Friday 20 October 2023

Torturing Delay

R.C. Sherriff, The Fortnight in September: A Novel (New York: Scribner, 2018), p. 36:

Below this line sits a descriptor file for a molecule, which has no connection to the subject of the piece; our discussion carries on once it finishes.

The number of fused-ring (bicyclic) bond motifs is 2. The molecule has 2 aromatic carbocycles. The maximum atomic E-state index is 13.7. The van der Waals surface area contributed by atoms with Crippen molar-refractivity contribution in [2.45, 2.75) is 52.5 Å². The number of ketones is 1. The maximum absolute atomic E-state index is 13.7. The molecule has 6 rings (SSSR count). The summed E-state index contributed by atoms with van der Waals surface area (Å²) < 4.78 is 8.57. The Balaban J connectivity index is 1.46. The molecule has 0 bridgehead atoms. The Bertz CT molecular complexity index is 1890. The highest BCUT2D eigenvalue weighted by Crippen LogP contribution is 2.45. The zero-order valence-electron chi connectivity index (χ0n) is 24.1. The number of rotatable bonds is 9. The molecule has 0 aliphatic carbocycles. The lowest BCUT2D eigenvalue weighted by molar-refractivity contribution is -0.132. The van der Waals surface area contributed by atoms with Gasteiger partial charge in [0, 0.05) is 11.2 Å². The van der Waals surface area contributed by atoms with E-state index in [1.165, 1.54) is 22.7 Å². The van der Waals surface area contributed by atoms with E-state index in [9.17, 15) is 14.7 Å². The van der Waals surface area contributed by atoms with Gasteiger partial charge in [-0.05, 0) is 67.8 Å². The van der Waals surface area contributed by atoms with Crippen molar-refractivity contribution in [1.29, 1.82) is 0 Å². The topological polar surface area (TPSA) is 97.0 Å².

Ten minutes were sufficient—but not a lavish allowance, for one remote possibility always haunted Mr. Stevens with unreasoning and ridiculous fear. It was the possibility of a passing lady fainting, or accidentally falling down. It would mean stopping and helping her up: brushing down her dress, picking up her umbrella and bag, possibly her spectacles. It was not that Mr. Stevens lacked humanity or courtesy—it was simply the agonising delay that might be caused. For under such circumstances you cannot leave a lady with the cold-blooded statement that you have a train to catch. Besides, there were many ladies unused to receiving attention, who, hurt or unhurt, might easily fall victims to the desire for publicity and hold the scene till they had collected a crowd. In the worst event, if it were a fainting fit, it might mean dragging the lady to the railings and making a cushion for her head with your coat. It might mean a policeman—an ambulance—five—ten—fifteen minutes of torturing delay. It was an idiotic idea—a one in a thousand chance—yet it always lurked somewhere in Mr. Stevens’s mind as he walked to the station.